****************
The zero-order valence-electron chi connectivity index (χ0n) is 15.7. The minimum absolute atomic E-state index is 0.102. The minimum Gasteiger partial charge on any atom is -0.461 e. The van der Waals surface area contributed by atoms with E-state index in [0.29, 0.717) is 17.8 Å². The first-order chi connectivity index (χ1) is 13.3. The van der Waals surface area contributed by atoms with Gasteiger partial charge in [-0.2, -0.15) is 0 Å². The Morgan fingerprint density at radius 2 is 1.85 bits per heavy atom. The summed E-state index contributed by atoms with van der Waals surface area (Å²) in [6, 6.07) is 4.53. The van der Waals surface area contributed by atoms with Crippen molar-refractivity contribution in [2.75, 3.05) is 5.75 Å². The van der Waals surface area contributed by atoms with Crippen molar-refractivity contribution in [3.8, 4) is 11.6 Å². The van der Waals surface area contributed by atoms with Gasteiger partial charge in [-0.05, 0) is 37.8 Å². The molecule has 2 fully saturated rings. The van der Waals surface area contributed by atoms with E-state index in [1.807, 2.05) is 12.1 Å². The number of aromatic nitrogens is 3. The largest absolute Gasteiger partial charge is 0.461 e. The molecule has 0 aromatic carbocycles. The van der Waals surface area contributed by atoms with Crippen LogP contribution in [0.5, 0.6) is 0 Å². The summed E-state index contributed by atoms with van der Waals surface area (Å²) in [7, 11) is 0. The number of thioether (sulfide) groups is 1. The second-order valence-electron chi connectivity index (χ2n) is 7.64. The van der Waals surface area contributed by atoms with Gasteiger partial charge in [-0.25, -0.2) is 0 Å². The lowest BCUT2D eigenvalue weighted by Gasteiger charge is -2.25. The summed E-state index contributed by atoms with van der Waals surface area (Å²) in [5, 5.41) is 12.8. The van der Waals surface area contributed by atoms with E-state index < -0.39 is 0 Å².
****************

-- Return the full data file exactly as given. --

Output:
The zero-order valence-electron chi connectivity index (χ0n) is 15.7. The minimum absolute atomic E-state index is 0.102. The minimum Gasteiger partial charge on any atom is -0.461 e. The van der Waals surface area contributed by atoms with E-state index in [0.29, 0.717) is 17.8 Å². The first-order chi connectivity index (χ1) is 13.3. The van der Waals surface area contributed by atoms with Gasteiger partial charge in [-0.2, -0.15) is 0 Å². The Morgan fingerprint density at radius 2 is 1.85 bits per heavy atom. The summed E-state index contributed by atoms with van der Waals surface area (Å²) in [6, 6.07) is 4.53. The van der Waals surface area contributed by atoms with Crippen molar-refractivity contribution in [2.75, 3.05) is 5.75 Å². The van der Waals surface area contributed by atoms with Crippen molar-refractivity contribution in [3.8, 4) is 11.6 Å². The van der Waals surface area contributed by atoms with Gasteiger partial charge in [-0.05, 0) is 37.8 Å². The molecule has 2 fully saturated rings. The van der Waals surface area contributed by atoms with E-state index in [1.807, 2.05) is 12.1 Å². The number of aromatic nitrogens is 3. The largest absolute Gasteiger partial charge is 0.461 e. The molecule has 0 aromatic carbocycles. The van der Waals surface area contributed by atoms with Crippen LogP contribution in [0.5, 0.6) is 0 Å². The summed E-state index contributed by atoms with van der Waals surface area (Å²) in [7, 11) is 0. The number of thioether (sulfide) groups is 1. The second-order valence-electron chi connectivity index (χ2n) is 7.64. The van der Waals surface area contributed by atoms with Gasteiger partial charge in [-0.25, -0.2) is 0 Å². The lowest BCUT2D eigenvalue weighted by Gasteiger charge is -2.25. The summed E-state index contributed by atoms with van der Waals surface area (Å²) in [5, 5.41) is 12.8. The van der Waals surface area contributed by atoms with E-state index < -0.39 is 0 Å².